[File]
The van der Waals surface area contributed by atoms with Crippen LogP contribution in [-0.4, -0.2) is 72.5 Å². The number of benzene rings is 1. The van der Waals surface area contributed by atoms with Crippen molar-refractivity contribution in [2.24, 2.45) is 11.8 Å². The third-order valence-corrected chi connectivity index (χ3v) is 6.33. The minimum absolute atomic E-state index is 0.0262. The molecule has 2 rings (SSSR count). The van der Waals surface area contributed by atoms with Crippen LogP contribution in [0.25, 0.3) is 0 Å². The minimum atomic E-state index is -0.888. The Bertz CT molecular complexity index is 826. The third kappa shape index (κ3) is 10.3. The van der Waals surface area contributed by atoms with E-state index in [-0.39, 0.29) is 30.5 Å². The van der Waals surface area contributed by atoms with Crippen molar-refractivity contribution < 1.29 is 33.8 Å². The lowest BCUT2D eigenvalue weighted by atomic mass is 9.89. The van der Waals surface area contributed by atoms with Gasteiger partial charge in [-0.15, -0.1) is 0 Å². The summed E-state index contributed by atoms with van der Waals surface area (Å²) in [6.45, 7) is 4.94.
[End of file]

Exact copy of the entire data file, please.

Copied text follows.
The van der Waals surface area contributed by atoms with Crippen LogP contribution in [-0.4, -0.2) is 72.5 Å². The number of benzene rings is 1. The van der Waals surface area contributed by atoms with Crippen molar-refractivity contribution in [2.24, 2.45) is 11.8 Å². The third-order valence-corrected chi connectivity index (χ3v) is 6.33. The minimum absolute atomic E-state index is 0.0262. The molecule has 2 rings (SSSR count). The van der Waals surface area contributed by atoms with Crippen LogP contribution in [0.25, 0.3) is 0 Å². The minimum atomic E-state index is -0.888. The Bertz CT molecular complexity index is 826. The third kappa shape index (κ3) is 10.3. The van der Waals surface area contributed by atoms with E-state index in [-0.39, 0.29) is 30.5 Å². The van der Waals surface area contributed by atoms with Crippen molar-refractivity contribution < 1.29 is 33.8 Å². The lowest BCUT2D eigenvalue weighted by atomic mass is 9.89. The van der Waals surface area contributed by atoms with Gasteiger partial charge in [-0.15, -0.1) is 0 Å². The summed E-state index contributed by atoms with van der Waals surface area (Å²) in [6.45, 7) is 4.94.